6 (number)
{{#invoke:Hatnote|hatnote}} Template:Infobox number Template:Sister 6 (sixTemplate:IPAc-en) is the natural number following 5 and preceding 7.
The SI prefix for 1000^{6} is exa (E), and for its reciprocal atto- (a).
In mathematics
6 is the smallest positive integer which is neither a square number nor a prime number. Six is the second smallest composite number; its proper divisors are 1, 2 and 3.
Since six equals the sum of its proper divisors, six is the smallest perfect number, Granville number, and -perfect number.^{[1]}^{[2]}
As a perfect number:
- 6 is related to the Mersenne prime 3, since 2^{1}(2^{2} - 1) = 6. (The next perfect number is 28.)
- 6 is the only even perfect number that is not the sum of successive odd cubes.^{[3]}
- As a perfect number, 6 is the root of the 6-aliquot tree, and is itself the aliquot sum of only one number; the square number, 25.
Six is the only number that is both the sum and the product of three consecutive positive numbers.^{[4]}
Unrelated to 6 being a perfect number, a Golomb ruler of length 6 is a "perfect ruler."^{[5]} Six is a congruent number.
Six is the first discrete biprime (2.3) and the first member of the (2.q) discrete biprime family.
Six is a unitary perfect number, a harmonic divisor number and a superior highly composite number, the last to also be a primorial. The next superior highly composite number is 12. The next primorial is 30.
5 and 6 form a Ruth-Aaron pair under either definition.
The smallest non-abelian group is the symmetric group S_{3} which has 3! = 6 elements.
S_{6}, with 720 elements, is the only finite symmetric group which has an outer automorphism. This automorphism allows us to construct a number of exceptional mathematical objects such as the S(5,6,12) Steiner system, the projective plane of order 4 and the Hoffman-Singleton graph. A closely related result is the following theorem: 6 is the only natural number n for which there is a construction of n isomorphic objects on an n-set A, invariant under all permutations of A, but not naturally in 1-1 correspondence with the elements of A. This can also be expressed category theoretically: consider the category whose objects are the n element sets and whose arrows are the bijections between the sets. This category has a non-trivial functor to itself only for n=6.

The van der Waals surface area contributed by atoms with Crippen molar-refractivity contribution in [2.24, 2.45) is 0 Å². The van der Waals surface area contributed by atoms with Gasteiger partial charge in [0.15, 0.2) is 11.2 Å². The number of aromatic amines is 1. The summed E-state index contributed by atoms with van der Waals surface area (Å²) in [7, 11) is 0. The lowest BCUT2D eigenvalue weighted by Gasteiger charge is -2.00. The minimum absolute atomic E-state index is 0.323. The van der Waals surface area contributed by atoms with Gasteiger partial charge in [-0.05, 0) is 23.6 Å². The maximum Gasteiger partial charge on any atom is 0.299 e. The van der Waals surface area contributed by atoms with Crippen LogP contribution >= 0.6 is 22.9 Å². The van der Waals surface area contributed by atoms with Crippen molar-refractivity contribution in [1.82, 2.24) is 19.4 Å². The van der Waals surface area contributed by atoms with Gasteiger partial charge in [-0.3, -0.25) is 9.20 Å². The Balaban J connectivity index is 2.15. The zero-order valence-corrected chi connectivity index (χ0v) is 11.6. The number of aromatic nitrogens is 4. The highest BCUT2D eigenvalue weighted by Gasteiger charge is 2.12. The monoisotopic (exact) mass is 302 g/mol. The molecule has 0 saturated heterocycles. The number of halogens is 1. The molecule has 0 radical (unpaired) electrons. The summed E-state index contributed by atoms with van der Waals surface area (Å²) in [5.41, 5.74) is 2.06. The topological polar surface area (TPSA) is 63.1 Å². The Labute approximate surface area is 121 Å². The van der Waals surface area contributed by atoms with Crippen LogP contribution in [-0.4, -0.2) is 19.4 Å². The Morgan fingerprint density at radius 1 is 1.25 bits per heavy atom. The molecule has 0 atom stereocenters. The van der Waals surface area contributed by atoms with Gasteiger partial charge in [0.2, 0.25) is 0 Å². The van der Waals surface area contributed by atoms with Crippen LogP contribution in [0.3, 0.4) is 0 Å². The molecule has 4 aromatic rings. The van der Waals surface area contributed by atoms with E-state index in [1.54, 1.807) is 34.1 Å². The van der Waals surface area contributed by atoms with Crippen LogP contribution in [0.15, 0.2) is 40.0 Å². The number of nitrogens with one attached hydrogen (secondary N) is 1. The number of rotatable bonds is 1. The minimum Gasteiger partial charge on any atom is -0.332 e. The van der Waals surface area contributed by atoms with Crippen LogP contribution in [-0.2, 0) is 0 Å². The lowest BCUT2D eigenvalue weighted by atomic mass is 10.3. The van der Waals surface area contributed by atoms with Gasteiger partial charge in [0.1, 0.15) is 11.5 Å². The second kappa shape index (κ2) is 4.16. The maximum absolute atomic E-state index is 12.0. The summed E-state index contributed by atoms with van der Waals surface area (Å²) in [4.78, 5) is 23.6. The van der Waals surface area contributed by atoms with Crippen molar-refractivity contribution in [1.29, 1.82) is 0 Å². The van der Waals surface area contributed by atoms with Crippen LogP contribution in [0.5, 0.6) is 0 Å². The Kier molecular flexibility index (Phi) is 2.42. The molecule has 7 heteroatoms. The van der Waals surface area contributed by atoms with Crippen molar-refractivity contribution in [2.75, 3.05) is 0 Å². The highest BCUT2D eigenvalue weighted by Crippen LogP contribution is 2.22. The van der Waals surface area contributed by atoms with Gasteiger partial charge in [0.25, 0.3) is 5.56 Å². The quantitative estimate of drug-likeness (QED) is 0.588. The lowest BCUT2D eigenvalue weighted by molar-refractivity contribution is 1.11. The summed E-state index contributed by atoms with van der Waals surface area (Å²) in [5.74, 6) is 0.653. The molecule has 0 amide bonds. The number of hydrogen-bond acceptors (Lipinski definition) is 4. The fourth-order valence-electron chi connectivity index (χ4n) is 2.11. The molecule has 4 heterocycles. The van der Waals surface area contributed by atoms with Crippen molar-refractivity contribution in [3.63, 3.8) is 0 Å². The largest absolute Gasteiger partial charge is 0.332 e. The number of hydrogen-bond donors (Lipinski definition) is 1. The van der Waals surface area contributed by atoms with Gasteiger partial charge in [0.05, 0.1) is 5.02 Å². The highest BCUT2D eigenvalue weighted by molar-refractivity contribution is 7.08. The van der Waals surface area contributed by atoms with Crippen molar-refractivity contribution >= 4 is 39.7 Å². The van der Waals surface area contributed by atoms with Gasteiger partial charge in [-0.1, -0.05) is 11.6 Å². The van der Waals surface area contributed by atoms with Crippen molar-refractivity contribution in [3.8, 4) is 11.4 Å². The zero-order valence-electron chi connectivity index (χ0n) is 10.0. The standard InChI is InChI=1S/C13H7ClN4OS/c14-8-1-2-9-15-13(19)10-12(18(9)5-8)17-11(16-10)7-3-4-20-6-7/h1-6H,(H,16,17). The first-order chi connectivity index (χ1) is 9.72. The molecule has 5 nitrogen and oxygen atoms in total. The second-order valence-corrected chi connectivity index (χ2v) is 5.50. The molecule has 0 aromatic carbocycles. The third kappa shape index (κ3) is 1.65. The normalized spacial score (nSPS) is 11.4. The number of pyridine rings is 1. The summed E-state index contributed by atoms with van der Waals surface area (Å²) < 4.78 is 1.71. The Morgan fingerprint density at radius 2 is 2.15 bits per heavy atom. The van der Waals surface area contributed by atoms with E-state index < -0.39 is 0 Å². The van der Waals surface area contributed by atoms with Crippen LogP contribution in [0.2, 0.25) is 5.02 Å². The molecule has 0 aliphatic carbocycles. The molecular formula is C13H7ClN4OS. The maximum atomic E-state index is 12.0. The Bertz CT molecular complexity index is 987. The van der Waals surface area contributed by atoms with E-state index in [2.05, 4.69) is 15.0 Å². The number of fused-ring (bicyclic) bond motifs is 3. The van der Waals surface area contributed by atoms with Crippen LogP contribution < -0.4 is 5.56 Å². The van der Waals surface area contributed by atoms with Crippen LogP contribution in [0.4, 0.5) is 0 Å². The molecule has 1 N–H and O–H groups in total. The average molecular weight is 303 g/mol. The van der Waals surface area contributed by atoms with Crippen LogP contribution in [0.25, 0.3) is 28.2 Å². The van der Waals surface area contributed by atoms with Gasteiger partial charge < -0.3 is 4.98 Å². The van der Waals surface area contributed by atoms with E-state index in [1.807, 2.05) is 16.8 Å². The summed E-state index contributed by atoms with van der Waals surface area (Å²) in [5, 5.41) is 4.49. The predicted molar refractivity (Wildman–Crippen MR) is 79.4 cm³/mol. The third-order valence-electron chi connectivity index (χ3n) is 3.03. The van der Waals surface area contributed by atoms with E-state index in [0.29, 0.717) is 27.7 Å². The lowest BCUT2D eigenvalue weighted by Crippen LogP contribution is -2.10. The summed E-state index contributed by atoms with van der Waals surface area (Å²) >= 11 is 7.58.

6 similar coins can be arranged around a central coin of the same radius so that each coin makes contact with the central one (and touches both its neighbors without a gap), but seven cannot be so arranged. This makes 6 the answer to the two-dimensional kissing number problem. The densest sphere packing of the plane is obtained by extending this pattern to the hexagonal lattice in which each circle touches just six others.
6 is the largest of the four all-Harshad numbers.
A six-sided polygon is a hexagon, one of the three regular polygons capable of tiling the plane. Figurate numbers representing hexagons (including six) are called hexagonal numbers. Because 6 is the product of a power of 2 (namely 2^{1}) with nothing but distinct Fermat primes (specifically 3), a regular hexagon is a constructible polygon.
Six is also an octahedral number. It is a triangular number and so is its square (36).
There are six basic trigonometric functions.
There are six convex regular polytopes in four dimensions.
Six is the four-bit binary complement of number nine (6 = 0110_{2} and 9 = 1001_{2}).
The six exponentials theorem guarantees (given the right conditions on the exponents) the transcendence of at least one of a set of exponentials.
All primes above 3 are of the form 6n±1 for n≥1.
In numeral systems
Base | Numeral system | Representation |
---|---|---|